Most sociology teachers want to teach writing. The problem is they don’t have time. With dozens or hundreds of students, meeting one-on-one with even a small fraction of those who need help is impossible, and since students’ writing skills vary significantly, it’s difficult to draw up in-class lessons that will help students at all levels. Given these structural impediments, it’s hard to blame instructors for de-emphasizing writing skills in the classroom.
To address this problem, I’ve recently incorporated a tool called the five-minute workshop, developed by Pamela Flash, Director of Writing Across the Curriculum at the University of Minnesota, into my teaching. Using five-minute writing workshops enables instructors and TAs to quickly and efficiently teach writing skills that benefit all students, regardless of their current writing abilities.
The basic concept is simple enough. Give students five minutes to either write something or revise something that connects to work they are already doing, or to content you are already teaching. Then move on. Do it again next week. And the next. And so on.
This works because writing is more than putting words on a page. Minnesota sociology faculty report that what holds our students back the most is not crafting prose, but struggling to identify and communicate sociologically important concepts and arguments, or to effectively juxtapose competing arguments from readings and lecture. Five-minute writing workshops focus on these kinds of skills: the conceptual and analytic part of the writing process, more than the art of phrasing. Give students five minutes to either write something or revise something that connects to work they are already doing, or to the subject matter you are already teaching, and then move on with the rest of your content for the day.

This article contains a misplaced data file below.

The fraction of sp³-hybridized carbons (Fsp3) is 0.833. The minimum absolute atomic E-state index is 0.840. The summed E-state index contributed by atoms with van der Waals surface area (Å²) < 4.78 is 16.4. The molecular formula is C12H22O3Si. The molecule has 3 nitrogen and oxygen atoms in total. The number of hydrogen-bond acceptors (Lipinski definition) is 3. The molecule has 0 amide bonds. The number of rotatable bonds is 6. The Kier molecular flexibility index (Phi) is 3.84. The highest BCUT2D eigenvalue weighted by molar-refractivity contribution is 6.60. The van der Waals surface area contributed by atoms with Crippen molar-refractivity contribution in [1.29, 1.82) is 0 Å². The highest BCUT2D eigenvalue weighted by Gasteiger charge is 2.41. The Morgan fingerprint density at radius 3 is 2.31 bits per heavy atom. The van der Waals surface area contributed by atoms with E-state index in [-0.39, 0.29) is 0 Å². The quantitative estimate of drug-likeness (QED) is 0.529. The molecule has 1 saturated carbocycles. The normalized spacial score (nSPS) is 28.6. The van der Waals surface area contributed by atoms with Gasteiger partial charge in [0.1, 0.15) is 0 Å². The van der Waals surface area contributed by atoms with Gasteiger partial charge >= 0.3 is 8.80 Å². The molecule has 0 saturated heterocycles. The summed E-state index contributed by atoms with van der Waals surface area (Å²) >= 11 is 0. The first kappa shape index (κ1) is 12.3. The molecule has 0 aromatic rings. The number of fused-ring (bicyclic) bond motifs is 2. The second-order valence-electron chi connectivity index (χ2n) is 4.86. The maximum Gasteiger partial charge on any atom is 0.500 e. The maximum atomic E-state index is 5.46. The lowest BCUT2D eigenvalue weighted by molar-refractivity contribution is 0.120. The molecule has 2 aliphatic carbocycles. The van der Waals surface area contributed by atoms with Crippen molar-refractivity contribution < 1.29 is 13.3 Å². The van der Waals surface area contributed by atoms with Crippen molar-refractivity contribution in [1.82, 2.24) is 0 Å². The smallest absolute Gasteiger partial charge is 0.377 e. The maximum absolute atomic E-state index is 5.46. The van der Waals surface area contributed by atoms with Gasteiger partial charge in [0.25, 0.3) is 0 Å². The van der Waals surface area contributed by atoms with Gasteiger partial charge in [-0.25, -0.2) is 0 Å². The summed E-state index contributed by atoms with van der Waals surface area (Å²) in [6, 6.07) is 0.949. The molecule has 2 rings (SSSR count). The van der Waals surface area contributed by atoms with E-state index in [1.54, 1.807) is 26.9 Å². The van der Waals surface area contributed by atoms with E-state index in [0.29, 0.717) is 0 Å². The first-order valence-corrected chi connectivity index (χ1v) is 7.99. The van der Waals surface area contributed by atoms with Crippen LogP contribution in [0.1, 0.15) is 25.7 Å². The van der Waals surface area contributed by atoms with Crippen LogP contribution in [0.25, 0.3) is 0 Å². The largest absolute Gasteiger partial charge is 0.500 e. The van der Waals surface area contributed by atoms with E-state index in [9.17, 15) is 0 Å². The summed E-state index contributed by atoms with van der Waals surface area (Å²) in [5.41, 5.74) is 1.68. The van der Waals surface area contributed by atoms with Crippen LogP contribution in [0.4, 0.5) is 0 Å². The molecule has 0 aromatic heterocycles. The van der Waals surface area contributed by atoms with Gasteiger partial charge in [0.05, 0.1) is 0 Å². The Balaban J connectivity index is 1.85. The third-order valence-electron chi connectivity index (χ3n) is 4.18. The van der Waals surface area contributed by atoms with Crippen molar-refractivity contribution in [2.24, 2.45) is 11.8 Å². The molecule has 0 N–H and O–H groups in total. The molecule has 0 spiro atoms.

To design a five-minute workshop for use in your course, start by identifying a core writing skill that you think your students should work on. For instance, I often find that my students need practice describing the role of media in transmitting cultural scripts. During discussion of gender, culture, or media, I display the image below and ask students to take three minutes to write one sentence about the role of perceived physical attractiveness in the cartoon. We then discuss their ideas for a couple more minutes, and move on. This develops students’ abilities to recognize cultural frames and narratives as depicted through visual media and to distill broad ideas into sharp, debatable statements.
The possibilities are vast. To practice thesis development, put a characteristically problematic thesis statement on a slide and ask students to write a version that improves it. To work on style, project a sloppy, overwritten paragraph, and have students write a version that conveys the same meaning in half the number of words. If students are struggling to identify theoretical tension, display a concept map of a recent reading and have them describe the relationship between two of the central elements. And so on.
These workshops are designed to be brief, fun, and stress-free. If you’d like some help designing a few to get you started integrating writing instruction into your course, drop me a note. I’d be happy to help.